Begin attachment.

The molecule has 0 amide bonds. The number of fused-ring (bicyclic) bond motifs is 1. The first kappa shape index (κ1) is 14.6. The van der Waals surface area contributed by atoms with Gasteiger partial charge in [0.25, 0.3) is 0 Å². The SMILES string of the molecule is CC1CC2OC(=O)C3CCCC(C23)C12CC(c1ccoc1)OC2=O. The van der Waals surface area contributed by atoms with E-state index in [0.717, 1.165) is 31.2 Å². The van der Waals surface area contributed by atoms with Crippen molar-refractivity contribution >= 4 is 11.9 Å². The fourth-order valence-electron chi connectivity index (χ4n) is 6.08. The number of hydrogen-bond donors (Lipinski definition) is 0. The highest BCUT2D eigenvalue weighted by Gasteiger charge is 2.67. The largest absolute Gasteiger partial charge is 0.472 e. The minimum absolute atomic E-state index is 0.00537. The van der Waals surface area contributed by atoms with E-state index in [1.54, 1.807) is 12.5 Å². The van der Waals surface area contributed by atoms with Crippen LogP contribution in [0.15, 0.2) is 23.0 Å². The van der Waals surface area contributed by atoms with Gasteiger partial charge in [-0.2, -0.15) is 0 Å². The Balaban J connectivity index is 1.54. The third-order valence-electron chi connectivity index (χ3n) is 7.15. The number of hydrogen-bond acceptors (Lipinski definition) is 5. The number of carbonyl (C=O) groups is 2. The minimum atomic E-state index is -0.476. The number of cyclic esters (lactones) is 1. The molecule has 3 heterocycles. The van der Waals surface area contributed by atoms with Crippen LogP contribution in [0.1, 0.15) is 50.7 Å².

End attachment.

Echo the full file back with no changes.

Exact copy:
The molecule has 0 amide bonds. The number of fused-ring (bicyclic) bond motifs is 1. The first kappa shape index (κ1) is 14.6. The van der Waals surface area contributed by atoms with Gasteiger partial charge in [0.25, 0.3) is 0 Å². The SMILES string of the molecule is CC1CC2OC(=O)C3CCCC(C23)C12CC(c1ccoc1)OC2=O. The van der Waals surface area contributed by atoms with E-state index in [0.717, 1.165) is 31.2 Å². The van der Waals surface area contributed by atoms with Crippen molar-refractivity contribution >= 4 is 11.9 Å². The fourth-order valence-electron chi connectivity index (χ4n) is 6.08. The number of hydrogen-bond donors (Lipinski definition) is 0. The highest BCUT2D eigenvalue weighted by Gasteiger charge is 2.67. The largest absolute Gasteiger partial charge is 0.472 e. The minimum absolute atomic E-state index is 0.00537. The van der Waals surface area contributed by atoms with E-state index in [1.54, 1.807) is 12.5 Å². The van der Waals surface area contributed by atoms with Crippen LogP contribution in [0.15, 0.2) is 23.0 Å². The van der Waals surface area contributed by atoms with Gasteiger partial charge in [-0.2, -0.15) is 0 Å². The Balaban J connectivity index is 1.54. The third-order valence-electron chi connectivity index (χ3n) is 7.15. The number of hydrogen-bond acceptors (Lipinski definition) is 5. The number of carbonyl (C=O) groups is 2. The minimum atomic E-state index is -0.476. The number of cyclic esters (lactones) is 1. The molecule has 3 heterocycles. The van der Waals surface area contributed by atoms with Crippen LogP contribution in [0.1, 0.15) is 50.7 Å².